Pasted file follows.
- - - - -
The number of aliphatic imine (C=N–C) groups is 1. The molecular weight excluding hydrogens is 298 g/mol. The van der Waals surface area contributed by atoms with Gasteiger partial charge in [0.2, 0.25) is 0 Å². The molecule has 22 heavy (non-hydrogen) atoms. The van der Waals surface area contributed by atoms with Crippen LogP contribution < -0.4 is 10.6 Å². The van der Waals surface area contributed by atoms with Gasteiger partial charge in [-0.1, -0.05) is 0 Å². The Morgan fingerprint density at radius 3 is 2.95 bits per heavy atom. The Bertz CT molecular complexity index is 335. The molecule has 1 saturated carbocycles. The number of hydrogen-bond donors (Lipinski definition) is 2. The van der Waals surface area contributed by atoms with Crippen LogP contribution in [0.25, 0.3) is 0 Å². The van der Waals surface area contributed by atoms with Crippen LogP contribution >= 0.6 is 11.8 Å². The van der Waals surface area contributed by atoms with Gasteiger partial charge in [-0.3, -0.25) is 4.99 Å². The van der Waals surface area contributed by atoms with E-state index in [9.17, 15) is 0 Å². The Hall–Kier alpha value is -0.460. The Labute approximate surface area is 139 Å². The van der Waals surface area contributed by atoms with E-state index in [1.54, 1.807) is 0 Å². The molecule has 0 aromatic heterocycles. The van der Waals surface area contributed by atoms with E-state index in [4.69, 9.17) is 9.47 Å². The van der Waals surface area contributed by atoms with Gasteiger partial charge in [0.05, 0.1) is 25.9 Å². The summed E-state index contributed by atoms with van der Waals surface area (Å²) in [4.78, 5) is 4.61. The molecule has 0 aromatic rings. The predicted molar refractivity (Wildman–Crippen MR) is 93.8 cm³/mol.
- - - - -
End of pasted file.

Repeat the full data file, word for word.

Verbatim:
The number of aliphatic imine (C=N–C) groups is 1. The molecular weight excluding hydrogens is 298 g/mol. The van der Waals surface area contributed by atoms with Gasteiger partial charge in [0.2, 0.25) is 0 Å². The molecule has 22 heavy (non-hydrogen) atoms. The van der Waals surface area contributed by atoms with Crippen LogP contribution < -0.4 is 10.6 Å². The van der Waals surface area contributed by atoms with Gasteiger partial charge in [-0.1, -0.05) is 0 Å². The Morgan fingerprint density at radius 3 is 2.95 bits per heavy atom. The Bertz CT molecular complexity index is 335. The molecule has 1 saturated carbocycles. The number of hydrogen-bond donors (Lipinski definition) is 2. The van der Waals surface area contributed by atoms with Crippen LogP contribution in [0.25, 0.3) is 0 Å². The van der Waals surface area contributed by atoms with Crippen LogP contribution >= 0.6 is 11.8 Å². The van der Waals surface area contributed by atoms with Gasteiger partial charge in [-0.3, -0.25) is 4.99 Å². The van der Waals surface area contributed by atoms with E-state index in [9.17, 15) is 0 Å². The Hall–Kier alpha value is -0.460. The Labute approximate surface area is 139 Å². The van der Waals surface area contributed by atoms with E-state index in [1.54, 1.807) is 0 Å². The molecule has 0 aromatic heterocycles. The van der Waals surface area contributed by atoms with E-state index in [4.69, 9.17) is 9.47 Å². The van der Waals surface area contributed by atoms with Gasteiger partial charge in [0.05, 0.1) is 25.9 Å². The summed E-state index contributed by atoms with van der Waals surface area (Å²) in [4.78, 5) is 4.61. The molecule has 0 aromatic rings. The predicted molar refractivity (Wildman–Crippen MR) is 93.8 cm³/mol.